SINGAPORE - As Singapore prepares to remove Covid-19 restrictions for those who are not fully vaccinated, Health Minister Ong Ye Kung on Sunday appealed to people above 50 to keep up to date with their Covid-19 vaccine shots.
Mr Ong was responding to a question on whether there was any concern that the full lifting of the vaccination-differentiated measures (VDS) on Monday would result in those above 50 not getting their fourth booster shot.
Speaking to the media at a Sembawang Community Club event, he said he does not think that it is in their consideration given that VDS is currently not extensive before making his appeal to people in that age bracket.
“When you are fully vaccinated and up to date, your chances of being infected and leading to a very bad outcome is much lower, much lower. Do it to protect yourself and don’t listen too much to the rumours circulating outside,” he added.
Mr Ong, an MP for Sembawang GRC, said some seniors had asked him about rumours regarding serious reactions caused by vaccines when he spoke to residents at the Sembawang Central Community Garden Gala - One Community Fiesta event.
More than 250 residents attended the event organised by Sembawang Central Grassroots Organisations and the People’s Association Integration Council.
Mr Ong also said Singapore is ready to step up Covid-19 measures when necessary to lower infection rates and protect the unvaccinated.
He added that while such restrictions as the VDS, which was aimed at protecting the unvaccinated in crowded areas, had pushed many to get vaccinated, it is better to step down the VDS as it is now not as extensive.
“Today VDS is very light and in restaurants is pretty much an honesty system with random sporadic enforcement,” said Mr Ong.
"It's not that VDS doesn't work. In its current form, which is light, I think it doesn't work as well. So we might as well step it down with the understanding that we can step up to an appropriate level when we really need it."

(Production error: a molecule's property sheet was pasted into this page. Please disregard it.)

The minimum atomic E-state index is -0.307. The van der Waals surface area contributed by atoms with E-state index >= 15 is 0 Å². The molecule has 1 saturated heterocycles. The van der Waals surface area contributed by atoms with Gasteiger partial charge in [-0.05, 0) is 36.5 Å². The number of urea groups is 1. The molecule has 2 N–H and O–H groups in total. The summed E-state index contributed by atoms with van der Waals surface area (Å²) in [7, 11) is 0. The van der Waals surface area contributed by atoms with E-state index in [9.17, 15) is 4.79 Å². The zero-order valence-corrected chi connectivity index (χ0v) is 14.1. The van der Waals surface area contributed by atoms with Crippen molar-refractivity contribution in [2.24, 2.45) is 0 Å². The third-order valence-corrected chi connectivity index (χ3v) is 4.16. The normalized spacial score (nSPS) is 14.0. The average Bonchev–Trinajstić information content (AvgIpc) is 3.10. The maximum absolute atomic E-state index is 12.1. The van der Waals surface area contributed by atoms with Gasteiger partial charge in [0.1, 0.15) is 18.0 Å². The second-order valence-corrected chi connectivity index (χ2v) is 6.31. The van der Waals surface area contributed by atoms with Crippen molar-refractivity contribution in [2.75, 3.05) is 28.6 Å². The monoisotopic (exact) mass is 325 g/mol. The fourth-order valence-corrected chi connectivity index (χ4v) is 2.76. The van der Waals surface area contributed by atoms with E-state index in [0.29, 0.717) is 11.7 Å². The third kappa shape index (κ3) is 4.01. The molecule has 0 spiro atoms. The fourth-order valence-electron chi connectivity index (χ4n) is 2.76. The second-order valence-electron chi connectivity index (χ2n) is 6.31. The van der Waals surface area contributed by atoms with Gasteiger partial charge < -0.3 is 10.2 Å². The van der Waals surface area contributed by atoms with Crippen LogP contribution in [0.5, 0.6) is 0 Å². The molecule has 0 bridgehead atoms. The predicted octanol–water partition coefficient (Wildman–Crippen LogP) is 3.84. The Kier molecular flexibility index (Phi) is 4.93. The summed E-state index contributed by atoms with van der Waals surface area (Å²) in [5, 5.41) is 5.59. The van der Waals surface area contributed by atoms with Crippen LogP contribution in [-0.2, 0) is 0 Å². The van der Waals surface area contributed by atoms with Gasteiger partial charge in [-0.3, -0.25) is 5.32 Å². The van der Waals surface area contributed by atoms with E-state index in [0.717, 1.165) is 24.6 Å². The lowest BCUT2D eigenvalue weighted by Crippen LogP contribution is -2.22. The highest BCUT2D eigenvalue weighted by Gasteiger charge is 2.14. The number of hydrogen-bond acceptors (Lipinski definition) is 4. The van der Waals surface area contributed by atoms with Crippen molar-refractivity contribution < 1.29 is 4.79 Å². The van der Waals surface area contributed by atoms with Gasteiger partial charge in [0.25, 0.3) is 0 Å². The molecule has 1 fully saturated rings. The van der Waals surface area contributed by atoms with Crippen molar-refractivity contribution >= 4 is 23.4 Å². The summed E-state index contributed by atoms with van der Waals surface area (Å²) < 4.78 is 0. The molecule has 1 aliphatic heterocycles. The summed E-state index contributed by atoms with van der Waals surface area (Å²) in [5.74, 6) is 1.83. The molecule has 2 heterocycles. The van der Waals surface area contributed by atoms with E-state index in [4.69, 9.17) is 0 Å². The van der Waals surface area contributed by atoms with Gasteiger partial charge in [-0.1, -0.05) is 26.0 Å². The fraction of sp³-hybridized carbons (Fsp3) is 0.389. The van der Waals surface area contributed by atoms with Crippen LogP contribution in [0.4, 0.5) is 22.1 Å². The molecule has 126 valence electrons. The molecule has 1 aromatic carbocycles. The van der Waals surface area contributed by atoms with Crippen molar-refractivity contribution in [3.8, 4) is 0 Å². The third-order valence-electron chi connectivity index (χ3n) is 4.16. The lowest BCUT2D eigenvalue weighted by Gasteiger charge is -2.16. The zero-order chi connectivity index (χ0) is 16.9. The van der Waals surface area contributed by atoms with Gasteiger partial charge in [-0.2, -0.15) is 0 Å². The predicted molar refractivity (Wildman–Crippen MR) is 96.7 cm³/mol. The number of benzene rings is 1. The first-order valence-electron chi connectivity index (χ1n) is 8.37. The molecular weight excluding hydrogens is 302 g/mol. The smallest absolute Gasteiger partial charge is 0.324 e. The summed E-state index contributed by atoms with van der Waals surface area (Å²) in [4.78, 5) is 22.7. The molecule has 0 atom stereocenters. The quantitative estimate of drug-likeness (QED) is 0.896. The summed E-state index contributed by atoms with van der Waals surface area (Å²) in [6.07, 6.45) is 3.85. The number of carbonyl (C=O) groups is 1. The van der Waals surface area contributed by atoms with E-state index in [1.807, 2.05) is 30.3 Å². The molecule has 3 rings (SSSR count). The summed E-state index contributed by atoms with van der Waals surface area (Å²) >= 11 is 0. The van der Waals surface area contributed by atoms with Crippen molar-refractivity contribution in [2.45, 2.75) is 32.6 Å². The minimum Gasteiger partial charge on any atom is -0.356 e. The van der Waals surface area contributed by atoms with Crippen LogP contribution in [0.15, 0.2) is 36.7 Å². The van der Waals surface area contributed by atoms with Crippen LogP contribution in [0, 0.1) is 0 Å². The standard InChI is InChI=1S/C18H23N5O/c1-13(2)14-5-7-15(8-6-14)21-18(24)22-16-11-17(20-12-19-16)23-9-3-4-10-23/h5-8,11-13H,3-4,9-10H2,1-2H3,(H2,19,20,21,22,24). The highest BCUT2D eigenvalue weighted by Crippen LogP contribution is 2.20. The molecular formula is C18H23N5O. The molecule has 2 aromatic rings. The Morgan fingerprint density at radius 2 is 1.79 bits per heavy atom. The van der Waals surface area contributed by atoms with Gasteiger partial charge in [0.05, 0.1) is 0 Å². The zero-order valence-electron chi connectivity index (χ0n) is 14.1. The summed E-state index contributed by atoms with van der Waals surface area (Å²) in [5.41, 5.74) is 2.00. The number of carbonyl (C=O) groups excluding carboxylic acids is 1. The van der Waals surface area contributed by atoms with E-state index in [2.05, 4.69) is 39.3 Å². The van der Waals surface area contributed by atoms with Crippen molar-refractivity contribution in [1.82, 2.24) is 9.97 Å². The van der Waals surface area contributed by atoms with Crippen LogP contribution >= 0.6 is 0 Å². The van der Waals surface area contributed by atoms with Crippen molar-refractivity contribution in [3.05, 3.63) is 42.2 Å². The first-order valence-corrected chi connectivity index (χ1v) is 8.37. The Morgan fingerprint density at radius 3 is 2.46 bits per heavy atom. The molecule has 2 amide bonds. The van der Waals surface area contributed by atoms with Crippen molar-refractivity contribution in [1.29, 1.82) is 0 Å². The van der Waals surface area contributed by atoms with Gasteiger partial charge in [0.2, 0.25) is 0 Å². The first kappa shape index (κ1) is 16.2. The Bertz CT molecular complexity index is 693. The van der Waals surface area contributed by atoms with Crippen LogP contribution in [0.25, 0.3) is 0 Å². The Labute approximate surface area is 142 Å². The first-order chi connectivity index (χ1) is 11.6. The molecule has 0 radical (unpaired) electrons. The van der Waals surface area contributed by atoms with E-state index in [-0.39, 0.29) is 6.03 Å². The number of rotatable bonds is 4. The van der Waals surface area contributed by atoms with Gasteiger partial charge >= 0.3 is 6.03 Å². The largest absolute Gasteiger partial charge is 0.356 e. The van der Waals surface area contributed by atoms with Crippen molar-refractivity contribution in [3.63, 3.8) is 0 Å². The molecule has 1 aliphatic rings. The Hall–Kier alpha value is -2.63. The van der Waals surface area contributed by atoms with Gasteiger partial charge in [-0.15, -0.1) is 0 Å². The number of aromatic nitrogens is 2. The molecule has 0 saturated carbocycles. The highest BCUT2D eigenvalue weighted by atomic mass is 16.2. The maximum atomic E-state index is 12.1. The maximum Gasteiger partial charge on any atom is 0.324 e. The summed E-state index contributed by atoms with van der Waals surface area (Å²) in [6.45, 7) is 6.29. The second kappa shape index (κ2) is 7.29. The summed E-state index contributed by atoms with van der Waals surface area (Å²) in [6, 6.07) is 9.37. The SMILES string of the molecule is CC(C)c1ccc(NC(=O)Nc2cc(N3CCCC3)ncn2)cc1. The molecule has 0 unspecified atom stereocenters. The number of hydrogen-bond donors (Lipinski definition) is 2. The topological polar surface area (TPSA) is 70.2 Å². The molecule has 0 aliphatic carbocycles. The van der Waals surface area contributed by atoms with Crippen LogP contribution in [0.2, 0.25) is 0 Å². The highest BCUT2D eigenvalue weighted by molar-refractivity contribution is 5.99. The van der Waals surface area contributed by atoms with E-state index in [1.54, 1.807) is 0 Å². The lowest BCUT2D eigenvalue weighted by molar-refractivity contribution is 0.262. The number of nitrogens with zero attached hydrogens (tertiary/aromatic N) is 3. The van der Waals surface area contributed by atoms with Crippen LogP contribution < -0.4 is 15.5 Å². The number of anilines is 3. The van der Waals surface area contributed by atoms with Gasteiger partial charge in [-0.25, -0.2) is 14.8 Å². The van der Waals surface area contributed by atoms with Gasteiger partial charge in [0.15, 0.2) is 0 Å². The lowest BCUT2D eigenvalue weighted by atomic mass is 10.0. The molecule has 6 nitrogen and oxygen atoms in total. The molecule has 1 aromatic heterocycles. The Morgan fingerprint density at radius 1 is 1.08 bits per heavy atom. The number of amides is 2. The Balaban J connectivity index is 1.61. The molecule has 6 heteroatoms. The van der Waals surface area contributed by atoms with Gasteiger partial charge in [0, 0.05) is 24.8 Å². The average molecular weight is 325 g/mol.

The Ministry of Health (MOH) announced on Oct 7 that VDS will no longer be required for events with more than 500 participants, nightlife establishments where there is dancing, and dining at food and beverage establishments, including hawker centres.
Mr Ong said: “Come December, we don’t know what kind of variant will come up or what kind of variant will arrive in Singapore. If it’s something dangerous, we don’t want to be caught off guard.
“So now, while we have the time and the space, get ourselves properly vaccinated with the bivalent vaccines. It is the best protection for us for whatever may come in December.”
The use of the bivalent vaccine to replace the current formulation has been recommended by the Expert Committee on Covid-19 Vaccination, MOH said on Oct 7.
The ministry added that it will replace the original Moderna/Spikevax vaccine with the updated bivalent version from Oct 17, and this will be for all adults aged 18 and above.
Mr Ong also said the Government has been transparent about the reactions caused by vaccines, with the Health Sciences Authority (HSA) publishing the severe adverse reaction incidents every three months.
He added that such cases mostly recover by themselves and that while there are risks to every type of vaccination, this has to be weighed against the cost of remaining unvaccinated.
In a Facebook post on Sunday, Mr Ong said clinical studies show that the bivalent version has the same safety profile as the original Moderna/Spikevax.
“Serious adverse events (SAE) have been reported in about six in 100,000 vaccinations of the original formulation, and all have recovered or are recovering. HSA has also reported a declining rate of SAEs with further shots (that is, even fewer have adverse reactions after taking boosters compared to taking primary series),” he added.
In the post, Mr Ong clarified that while being infected with Covid-19 is considered a shot for the purposes of achieving minimum protection, it is not considered as a substitute for a shot to keep up to date with vaccinations.
To be considered as being up to date, those above 50 need to get an additional vaccine dose within five to 12 months of their last dose above getting the minimum protection of three mRNA or Novavax/Nuvaxovid doses, or four Sinovac-CoronaVac doses.